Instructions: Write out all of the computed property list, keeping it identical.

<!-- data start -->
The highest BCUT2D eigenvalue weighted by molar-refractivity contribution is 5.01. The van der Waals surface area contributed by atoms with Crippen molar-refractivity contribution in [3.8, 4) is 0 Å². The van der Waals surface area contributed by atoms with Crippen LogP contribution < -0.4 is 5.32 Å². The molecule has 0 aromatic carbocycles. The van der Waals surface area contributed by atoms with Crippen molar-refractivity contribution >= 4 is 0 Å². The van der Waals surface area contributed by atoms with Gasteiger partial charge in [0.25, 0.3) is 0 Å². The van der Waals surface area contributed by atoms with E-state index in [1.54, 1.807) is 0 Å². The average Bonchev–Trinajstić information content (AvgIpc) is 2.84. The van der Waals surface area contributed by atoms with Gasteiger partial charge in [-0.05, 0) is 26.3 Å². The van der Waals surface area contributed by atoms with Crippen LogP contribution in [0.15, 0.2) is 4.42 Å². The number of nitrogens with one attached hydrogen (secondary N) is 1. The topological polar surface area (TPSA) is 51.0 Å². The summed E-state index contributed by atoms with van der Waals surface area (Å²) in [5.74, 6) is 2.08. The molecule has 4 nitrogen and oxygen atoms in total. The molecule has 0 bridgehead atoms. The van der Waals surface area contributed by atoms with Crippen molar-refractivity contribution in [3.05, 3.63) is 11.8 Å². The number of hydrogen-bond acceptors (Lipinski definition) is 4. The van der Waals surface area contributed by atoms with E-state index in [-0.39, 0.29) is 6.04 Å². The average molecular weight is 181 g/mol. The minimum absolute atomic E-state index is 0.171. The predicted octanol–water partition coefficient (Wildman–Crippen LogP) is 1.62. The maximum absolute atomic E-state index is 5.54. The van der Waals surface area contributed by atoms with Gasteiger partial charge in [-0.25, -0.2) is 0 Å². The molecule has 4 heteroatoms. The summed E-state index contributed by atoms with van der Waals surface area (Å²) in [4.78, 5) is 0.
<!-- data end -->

The highest BCUT2D eigenvalue weighted by molar-refractivity contribution is 5.01. The van der Waals surface area contributed by atoms with Crippen molar-refractivity contribution in [3.8, 4) is 0 Å². The van der Waals surface area contributed by atoms with Crippen LogP contribution < -0.4 is 5.32 Å². The molecule has 0 aromatic carbocycles. The van der Waals surface area contributed by atoms with Crippen molar-refractivity contribution >= 4 is 0 Å². The van der Waals surface area contributed by atoms with Gasteiger partial charge in [0.25, 0.3) is 0 Å². The van der Waals surface area contributed by atoms with E-state index in [1.54, 1.807) is 0 Å². The average Bonchev–Trinajstić information content (AvgIpc) is 2.84. The van der Waals surface area contributed by atoms with Gasteiger partial charge in [-0.05, 0) is 26.3 Å². The van der Waals surface area contributed by atoms with Crippen LogP contribution in [0.15, 0.2) is 4.42 Å². The number of nitrogens with one attached hydrogen (secondary N) is 1. The topological polar surface area (TPSA) is 51.0 Å². The summed E-state index contributed by atoms with van der Waals surface area (Å²) in [5.74, 6) is 2.08. The molecule has 4 nitrogen and oxygen atoms in total. The molecule has 0 bridgehead atoms. The van der Waals surface area contributed by atoms with Crippen molar-refractivity contribution in [3.05, 3.63) is 11.8 Å². The number of hydrogen-bond acceptors (Lipinski definition) is 4. The van der Waals surface area contributed by atoms with E-state index in [-0.39, 0.29) is 6.04 Å². The average molecular weight is 181 g/mol. The minimum absolute atomic E-state index is 0.171. The predicted octanol–water partition coefficient (Wildman–Crippen LogP) is 1.62. The maximum absolute atomic E-state index is 5.54. The van der Waals surface area contributed by atoms with Gasteiger partial charge in [-0.25, -0.2) is 0 Å². The molecule has 4 heteroatoms. The summed E-state index contributed by atoms with van der Waals surface area (Å²) in [4.78, 5) is 0.